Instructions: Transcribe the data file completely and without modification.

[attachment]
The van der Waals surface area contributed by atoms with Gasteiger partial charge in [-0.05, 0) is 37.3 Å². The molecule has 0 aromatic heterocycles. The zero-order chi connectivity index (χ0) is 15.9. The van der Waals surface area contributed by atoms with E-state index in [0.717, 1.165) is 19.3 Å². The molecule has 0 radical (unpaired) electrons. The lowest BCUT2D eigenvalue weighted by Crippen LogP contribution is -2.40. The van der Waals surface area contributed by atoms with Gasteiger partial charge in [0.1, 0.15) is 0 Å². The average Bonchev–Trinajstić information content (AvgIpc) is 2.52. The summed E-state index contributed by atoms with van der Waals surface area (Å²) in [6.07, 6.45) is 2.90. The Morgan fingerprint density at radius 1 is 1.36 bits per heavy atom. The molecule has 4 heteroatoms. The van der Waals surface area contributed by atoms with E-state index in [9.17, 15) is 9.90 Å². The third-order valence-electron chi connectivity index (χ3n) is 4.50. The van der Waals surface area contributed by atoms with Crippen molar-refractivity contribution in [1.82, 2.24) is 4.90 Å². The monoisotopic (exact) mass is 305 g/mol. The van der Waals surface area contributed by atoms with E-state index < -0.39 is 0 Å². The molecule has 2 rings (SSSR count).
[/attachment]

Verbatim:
The van der Waals surface area contributed by atoms with Gasteiger partial charge in [-0.05, 0) is 37.3 Å². The molecule has 0 aromatic heterocycles. The zero-order chi connectivity index (χ0) is 15.9. The van der Waals surface area contributed by atoms with E-state index in [0.717, 1.165) is 19.3 Å². The molecule has 0 radical (unpaired) electrons. The lowest BCUT2D eigenvalue weighted by Crippen LogP contribution is -2.40. The van der Waals surface area contributed by atoms with Gasteiger partial charge in [0.1, 0.15) is 0 Å². The average Bonchev–Trinajstić information content (AvgIpc) is 2.52. The summed E-state index contributed by atoms with van der Waals surface area (Å²) in [6.07, 6.45) is 2.90. The Morgan fingerprint density at radius 1 is 1.36 bits per heavy atom. The molecule has 4 heteroatoms. The van der Waals surface area contributed by atoms with E-state index in [9.17, 15) is 9.90 Å². The third-order valence-electron chi connectivity index (χ3n) is 4.50. The van der Waals surface area contributed by atoms with Crippen molar-refractivity contribution in [1.82, 2.24) is 4.90 Å². The monoisotopic (exact) mass is 305 g/mol. The van der Waals surface area contributed by atoms with E-state index < -0.39 is 0 Å². The molecule has 2 rings (SSSR count).